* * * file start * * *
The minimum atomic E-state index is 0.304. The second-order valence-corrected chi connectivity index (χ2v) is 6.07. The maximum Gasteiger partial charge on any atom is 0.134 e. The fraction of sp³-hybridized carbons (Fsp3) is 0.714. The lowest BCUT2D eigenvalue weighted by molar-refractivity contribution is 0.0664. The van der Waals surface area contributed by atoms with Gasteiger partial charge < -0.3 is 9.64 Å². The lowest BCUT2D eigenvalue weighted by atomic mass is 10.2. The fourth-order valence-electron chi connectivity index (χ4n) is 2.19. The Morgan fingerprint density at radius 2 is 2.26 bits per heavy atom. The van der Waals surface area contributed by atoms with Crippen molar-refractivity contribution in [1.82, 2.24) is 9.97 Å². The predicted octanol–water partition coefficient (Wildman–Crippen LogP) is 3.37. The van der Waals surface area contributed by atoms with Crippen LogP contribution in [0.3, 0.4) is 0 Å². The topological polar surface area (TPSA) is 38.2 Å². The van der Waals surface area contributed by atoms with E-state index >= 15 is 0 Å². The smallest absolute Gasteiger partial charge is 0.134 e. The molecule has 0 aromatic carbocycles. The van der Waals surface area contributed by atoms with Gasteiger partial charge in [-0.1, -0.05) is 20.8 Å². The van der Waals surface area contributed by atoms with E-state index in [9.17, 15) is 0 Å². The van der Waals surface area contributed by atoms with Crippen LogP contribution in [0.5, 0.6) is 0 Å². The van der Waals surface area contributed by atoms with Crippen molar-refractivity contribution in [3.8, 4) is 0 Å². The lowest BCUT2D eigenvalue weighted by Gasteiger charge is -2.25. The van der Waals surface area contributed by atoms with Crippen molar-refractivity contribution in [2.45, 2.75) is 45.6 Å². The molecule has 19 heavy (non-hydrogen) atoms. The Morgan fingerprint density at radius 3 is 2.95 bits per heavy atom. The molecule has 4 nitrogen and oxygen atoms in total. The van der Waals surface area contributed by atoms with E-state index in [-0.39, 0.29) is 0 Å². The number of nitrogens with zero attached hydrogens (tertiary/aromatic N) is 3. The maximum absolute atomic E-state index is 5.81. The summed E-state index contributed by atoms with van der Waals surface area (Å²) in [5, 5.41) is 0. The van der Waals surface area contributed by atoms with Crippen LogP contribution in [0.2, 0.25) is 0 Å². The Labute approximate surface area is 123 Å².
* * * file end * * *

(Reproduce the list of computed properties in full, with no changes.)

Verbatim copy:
The minimum atomic E-state index is 0.304. The second-order valence-corrected chi connectivity index (χ2v) is 6.07. The maximum Gasteiger partial charge on any atom is 0.134 e. The fraction of sp³-hybridized carbons (Fsp3) is 0.714. The lowest BCUT2D eigenvalue weighted by molar-refractivity contribution is 0.0664. The van der Waals surface area contributed by atoms with Gasteiger partial charge < -0.3 is 9.64 Å². The lowest BCUT2D eigenvalue weighted by atomic mass is 10.2. The fourth-order valence-electron chi connectivity index (χ4n) is 2.19. The Morgan fingerprint density at radius 2 is 2.26 bits per heavy atom. The van der Waals surface area contributed by atoms with Crippen molar-refractivity contribution in [1.82, 2.24) is 9.97 Å². The predicted octanol–water partition coefficient (Wildman–Crippen LogP) is 3.37. The van der Waals surface area contributed by atoms with Crippen LogP contribution in [0.3, 0.4) is 0 Å². The topological polar surface area (TPSA) is 38.2 Å². The van der Waals surface area contributed by atoms with E-state index >= 15 is 0 Å². The smallest absolute Gasteiger partial charge is 0.134 e. The molecule has 0 aromatic carbocycles. The van der Waals surface area contributed by atoms with Gasteiger partial charge in [-0.1, -0.05) is 20.8 Å². The van der Waals surface area contributed by atoms with E-state index in [9.17, 15) is 0 Å². The van der Waals surface area contributed by atoms with Crippen LogP contribution in [0.5, 0.6) is 0 Å². The van der Waals surface area contributed by atoms with Crippen molar-refractivity contribution in [3.8, 4) is 0 Å². The lowest BCUT2D eigenvalue weighted by Gasteiger charge is -2.25. The van der Waals surface area contributed by atoms with Crippen molar-refractivity contribution in [2.45, 2.75) is 45.6 Å². The molecule has 19 heavy (non-hydrogen) atoms. The Morgan fingerprint density at radius 3 is 2.95 bits per heavy atom. The molecule has 4 nitrogen and oxygen atoms in total. The van der Waals surface area contributed by atoms with E-state index in [-0.39, 0.29) is 0 Å². The number of nitrogens with zero attached hydrogens (tertiary/aromatic N) is 3. The maximum absolute atomic E-state index is 5.81. The summed E-state index contributed by atoms with van der Waals surface area (Å²) in [5, 5.41) is 0. The van der Waals surface area contributed by atoms with Crippen LogP contribution in [0.2, 0.25) is 0 Å². The Labute approximate surface area is 123 Å².